Originally published February 3 2014
California to accelerate economic implosion by forcing businesses to pay for sick days of hourly workers
by J. D. Heyes
(NaturalNews) There is one thing to be said about having a desire to help those in need, but when that kind of compassion turns into a cult-like political ideology, it can turn into something ugly and harmful.
A new measure being considered by the uber-progressive Democratic majority in the California Assembly would require - require, mind you - California employers to provide all employees with paid sick days.
According to The Sacramento Bee:
Hourly workers in California would be able to accrue paid sick days under a bill introduced by Assemblywoman Lorena Gonzalez, D-San Diego.
Gonzalez cast Assembly Bill 1522 both as a financial security net for workers and as a public health measure. She noted that many workers who do not receive paid sick days work in the food industry, where sick workers risk infecting consumers, or with more vulnerable populations such as young children and the elderly.
The arguments for this measure don't make sense
"If you're an hourly worker and you're sick you have to choose if you're going to pay the bills or take a day off," Gonzalez said, adding that single mothers can face a challenge caring for sick children if they cannot otherwise take a day off from work.
Her measure, if passed, would require all California employers to provide paid sick leave to employees who have worked in a particular job for at least 90 days. Under the measure, employers would be able to cap each worker's total sick days at three per year. No word in reports as to how Gonzalez expects businesses to pay the extra wages.
She also says that providing employees with guaranteed sick days would somehow translate into lower healthcare costs, by both preventing diseases from spreading for lack of treatment and by not requiring workers to be forced to resort to emergency care - though these arguments only make sense to a policy wonk.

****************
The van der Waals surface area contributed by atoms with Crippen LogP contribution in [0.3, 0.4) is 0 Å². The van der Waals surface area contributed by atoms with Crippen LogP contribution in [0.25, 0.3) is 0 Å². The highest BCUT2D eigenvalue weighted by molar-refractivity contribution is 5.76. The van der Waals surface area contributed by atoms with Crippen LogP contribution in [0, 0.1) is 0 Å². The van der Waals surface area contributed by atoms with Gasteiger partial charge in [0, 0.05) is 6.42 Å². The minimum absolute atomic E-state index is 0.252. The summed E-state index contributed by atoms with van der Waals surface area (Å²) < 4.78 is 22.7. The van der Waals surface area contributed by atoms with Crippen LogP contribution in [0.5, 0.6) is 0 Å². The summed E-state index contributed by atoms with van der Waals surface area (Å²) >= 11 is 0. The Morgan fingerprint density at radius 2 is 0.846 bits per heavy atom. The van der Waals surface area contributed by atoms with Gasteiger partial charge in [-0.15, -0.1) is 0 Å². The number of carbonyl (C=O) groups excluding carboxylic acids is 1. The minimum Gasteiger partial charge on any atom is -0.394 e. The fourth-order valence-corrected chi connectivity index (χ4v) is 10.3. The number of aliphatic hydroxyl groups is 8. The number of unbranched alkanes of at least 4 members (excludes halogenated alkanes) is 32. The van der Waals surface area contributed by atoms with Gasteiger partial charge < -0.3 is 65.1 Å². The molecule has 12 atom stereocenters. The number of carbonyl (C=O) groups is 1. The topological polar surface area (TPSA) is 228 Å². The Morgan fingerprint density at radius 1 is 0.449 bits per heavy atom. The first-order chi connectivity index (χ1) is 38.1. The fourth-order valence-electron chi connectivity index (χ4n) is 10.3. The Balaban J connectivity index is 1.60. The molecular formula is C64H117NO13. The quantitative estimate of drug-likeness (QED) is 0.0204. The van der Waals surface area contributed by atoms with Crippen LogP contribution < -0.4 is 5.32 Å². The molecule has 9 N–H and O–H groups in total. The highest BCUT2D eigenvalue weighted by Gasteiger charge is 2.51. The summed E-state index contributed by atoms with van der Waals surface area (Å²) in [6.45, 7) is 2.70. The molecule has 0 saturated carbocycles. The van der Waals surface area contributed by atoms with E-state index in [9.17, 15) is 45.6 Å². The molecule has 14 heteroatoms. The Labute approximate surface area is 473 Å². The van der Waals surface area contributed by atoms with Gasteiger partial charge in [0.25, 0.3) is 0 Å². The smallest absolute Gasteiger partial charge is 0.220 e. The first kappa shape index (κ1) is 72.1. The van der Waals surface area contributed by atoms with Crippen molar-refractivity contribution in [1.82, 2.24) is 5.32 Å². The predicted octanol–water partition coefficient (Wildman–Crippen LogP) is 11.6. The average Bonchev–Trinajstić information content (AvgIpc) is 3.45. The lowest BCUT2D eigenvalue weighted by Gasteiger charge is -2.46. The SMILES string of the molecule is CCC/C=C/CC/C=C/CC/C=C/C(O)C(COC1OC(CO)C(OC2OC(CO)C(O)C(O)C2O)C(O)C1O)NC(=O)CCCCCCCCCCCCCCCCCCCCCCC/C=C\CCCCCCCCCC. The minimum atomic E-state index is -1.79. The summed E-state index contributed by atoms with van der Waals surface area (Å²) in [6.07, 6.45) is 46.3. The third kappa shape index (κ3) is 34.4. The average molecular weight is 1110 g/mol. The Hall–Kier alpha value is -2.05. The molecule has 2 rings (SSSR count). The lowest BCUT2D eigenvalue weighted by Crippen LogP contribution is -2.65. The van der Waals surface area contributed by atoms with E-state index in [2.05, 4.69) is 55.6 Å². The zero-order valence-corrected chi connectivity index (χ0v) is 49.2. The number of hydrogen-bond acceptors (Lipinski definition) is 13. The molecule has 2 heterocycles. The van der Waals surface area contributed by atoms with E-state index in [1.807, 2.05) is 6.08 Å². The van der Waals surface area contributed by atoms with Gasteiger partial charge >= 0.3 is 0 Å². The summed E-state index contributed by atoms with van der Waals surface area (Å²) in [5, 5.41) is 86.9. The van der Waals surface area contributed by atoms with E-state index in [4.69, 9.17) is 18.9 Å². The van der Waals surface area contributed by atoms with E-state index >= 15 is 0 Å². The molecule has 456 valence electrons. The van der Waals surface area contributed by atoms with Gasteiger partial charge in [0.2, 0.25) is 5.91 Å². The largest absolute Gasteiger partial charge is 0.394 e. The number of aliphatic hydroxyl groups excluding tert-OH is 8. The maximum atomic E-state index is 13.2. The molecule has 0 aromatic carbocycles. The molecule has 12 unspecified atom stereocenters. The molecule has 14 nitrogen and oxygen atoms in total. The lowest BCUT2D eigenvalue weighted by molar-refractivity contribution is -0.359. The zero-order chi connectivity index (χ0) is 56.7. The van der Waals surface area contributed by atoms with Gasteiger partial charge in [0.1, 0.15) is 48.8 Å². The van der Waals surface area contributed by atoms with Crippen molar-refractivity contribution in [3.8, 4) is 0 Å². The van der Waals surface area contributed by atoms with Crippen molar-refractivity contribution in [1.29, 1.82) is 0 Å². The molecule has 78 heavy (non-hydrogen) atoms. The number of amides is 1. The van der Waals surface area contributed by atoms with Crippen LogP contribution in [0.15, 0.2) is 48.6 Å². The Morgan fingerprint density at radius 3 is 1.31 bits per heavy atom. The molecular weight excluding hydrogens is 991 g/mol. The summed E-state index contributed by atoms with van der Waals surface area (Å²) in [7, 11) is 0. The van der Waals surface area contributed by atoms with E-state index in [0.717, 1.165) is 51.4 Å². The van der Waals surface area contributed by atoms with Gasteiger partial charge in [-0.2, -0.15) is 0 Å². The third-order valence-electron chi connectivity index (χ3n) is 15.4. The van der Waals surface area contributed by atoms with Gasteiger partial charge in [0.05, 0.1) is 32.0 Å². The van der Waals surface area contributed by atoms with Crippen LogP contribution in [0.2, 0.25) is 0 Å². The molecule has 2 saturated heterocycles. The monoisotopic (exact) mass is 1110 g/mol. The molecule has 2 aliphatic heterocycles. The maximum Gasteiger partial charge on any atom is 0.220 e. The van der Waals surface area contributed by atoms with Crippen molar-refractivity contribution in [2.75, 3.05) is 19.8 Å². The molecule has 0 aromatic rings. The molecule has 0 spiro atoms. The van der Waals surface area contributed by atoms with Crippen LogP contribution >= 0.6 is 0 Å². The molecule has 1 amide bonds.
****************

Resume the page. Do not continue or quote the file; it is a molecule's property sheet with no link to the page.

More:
"We know that it's about four times more expensive when a mother takes her child to the emergency room after hours rather than being able to take time to take them to a doctor to prevent further sickness or address sickness," Gonzales said.
Where does forcing businesses to do things they don't want to do end?
The SacBee reported that the California Chamber of Commerce has not yet taken a position on the measure, but the organization - as well as other business interests - have voiced opposition to such measures in the past, and for good reason; they not only increase costs of doing business, but those costs would have to, ultimately, be passed on to consumers.
"A series of paid sick day bills by former Assemblywoman Fiona Ma could not attract enough votes to overcome pro-business arguments," the paper said.
Showing "compassion" is easy when you do so with other people's money. As evidenced by Gonzalez's professional history, she has never owned a business herself and has lived on the public dole for much of her professional life, which makes it not so surprising that her "solution" to this problem would be one that hurts businesses.
It's not clear that Gonzalez's measure will eventually pass, but the notion of government forcing businesses to provide benefits to employees is anathema to American economics and principles of freedom. If government can force this measure on businesses in the state, what other costly measures can it force businesses to comply with? And where does it end?
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